Tuesday, February 27, 2024

Oil prices mixed amid caution ahead of OPEC+ meeting Reuters


© Reuters. An oil pump in Texas, US, in a photo from the Reuters archive.

NEW YORK (Reuters) – Oil prices were mixed on Tuesday’s settlement, with investors cautious ahead of next Sunday’s OPEC+ meeting, which could consider further supply cuts as global economic growth slows.

Brent crude was up 13 cents at $82.45 a barrel, while US West Texas Intermediate crude futures were down six cents at $77.77.

Thursday has just one session before the US Thanksgiving holiday, which usually results in lower levels in oil trading.

The two benchmarks rose around 2 percent on Monday, three sources in the OPEC+ alliance told Reuters that the producer group, made up of OPEC and its allies, will consider the option of further cuts in oil supply when they meet on November 26.

Eight locals expected the OPEC+ alliance to extend next year or increase oil supply cuts.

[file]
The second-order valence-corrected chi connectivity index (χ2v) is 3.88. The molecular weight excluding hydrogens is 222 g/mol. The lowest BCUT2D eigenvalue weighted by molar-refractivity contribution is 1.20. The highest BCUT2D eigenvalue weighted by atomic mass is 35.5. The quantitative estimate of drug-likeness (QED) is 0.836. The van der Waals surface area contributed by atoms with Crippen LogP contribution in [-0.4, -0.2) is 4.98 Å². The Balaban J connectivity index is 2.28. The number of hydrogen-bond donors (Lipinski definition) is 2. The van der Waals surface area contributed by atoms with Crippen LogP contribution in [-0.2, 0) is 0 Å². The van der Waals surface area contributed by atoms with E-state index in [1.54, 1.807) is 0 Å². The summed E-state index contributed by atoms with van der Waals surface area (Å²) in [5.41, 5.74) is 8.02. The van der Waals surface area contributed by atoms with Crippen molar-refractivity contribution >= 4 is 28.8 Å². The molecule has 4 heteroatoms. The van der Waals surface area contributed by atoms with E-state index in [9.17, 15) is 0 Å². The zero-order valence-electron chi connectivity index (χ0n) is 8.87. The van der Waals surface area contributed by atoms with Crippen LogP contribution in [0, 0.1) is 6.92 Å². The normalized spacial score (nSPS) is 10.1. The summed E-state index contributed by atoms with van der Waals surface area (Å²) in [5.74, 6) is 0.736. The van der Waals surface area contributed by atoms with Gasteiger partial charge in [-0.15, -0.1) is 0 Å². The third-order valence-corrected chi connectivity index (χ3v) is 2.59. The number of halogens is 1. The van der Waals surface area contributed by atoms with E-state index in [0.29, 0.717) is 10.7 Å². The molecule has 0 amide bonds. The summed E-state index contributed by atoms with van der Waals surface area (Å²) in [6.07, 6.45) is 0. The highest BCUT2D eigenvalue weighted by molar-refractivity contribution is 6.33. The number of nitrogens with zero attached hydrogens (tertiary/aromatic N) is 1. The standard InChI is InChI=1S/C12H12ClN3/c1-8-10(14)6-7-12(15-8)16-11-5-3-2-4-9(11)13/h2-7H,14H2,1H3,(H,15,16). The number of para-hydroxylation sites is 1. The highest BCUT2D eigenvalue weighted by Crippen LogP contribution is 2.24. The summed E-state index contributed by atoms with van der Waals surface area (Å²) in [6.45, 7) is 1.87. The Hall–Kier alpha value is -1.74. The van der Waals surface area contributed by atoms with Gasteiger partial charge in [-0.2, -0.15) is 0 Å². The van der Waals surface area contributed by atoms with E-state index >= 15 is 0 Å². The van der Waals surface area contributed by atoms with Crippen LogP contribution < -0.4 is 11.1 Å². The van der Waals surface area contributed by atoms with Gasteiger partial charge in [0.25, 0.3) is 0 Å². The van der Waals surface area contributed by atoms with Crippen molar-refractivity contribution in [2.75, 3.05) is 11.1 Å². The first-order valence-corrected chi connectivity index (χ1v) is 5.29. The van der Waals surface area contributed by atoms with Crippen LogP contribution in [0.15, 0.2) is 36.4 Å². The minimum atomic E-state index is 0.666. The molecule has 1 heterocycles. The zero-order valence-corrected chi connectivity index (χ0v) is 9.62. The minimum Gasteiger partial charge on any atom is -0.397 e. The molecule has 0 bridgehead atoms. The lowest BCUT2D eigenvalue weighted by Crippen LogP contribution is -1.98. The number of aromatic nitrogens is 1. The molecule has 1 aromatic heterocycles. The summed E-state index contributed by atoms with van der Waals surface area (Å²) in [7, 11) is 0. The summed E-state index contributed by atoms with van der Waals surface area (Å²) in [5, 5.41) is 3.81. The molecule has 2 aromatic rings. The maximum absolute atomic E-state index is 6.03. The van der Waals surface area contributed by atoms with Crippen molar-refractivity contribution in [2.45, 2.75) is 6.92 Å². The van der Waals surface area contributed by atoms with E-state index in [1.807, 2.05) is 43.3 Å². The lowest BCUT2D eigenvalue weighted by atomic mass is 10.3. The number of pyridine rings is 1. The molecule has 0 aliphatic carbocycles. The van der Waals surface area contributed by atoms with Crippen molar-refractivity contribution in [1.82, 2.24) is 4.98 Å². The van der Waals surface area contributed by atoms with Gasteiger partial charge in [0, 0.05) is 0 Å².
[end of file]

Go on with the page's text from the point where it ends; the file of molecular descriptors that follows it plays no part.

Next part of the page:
“We see some opportunities for the group to make deep cuts, but we expect additional barrels from other members to share the burden of adjustment,” said Helima Croft, analyst at RBC Capital.

The head of the International Energy Agency’s oil markets and sector department told Reuters on Tuesday that even if OPEC+ countries extend their cuts until next year, the global oil market will see a slight surplus in supply in 2024.

Torril Busoni said on the sidelines of the conference in Oslo that the oil market was currently suffering from shortages and inventories were declining at a “rapid rate”.

A preliminary Reuters poll on Monday showed U.S. crude and gasoline inventories may have risen last week, while distillate inventories fell. A weekly report from the American Petroleum Institute is scheduled for late Tuesday and from the Energy Information Administration on Wednesday.

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The oil market has fallen about 16 percent since late September as production in the United States, the world’s biggest producer, hit record levels, while the market worried about growing demand, particularly from China, the top importer. Oil.

Traders are also watching for signs of a slowdown in demand, with a possible US recession in 2024.

(Prepared by Mahmoud Reda Murad and Muhammad Ali Faraj for Arabic Bulletin – edited by Ali Khafaji)

Nadia Barnett
Nadia Barnett
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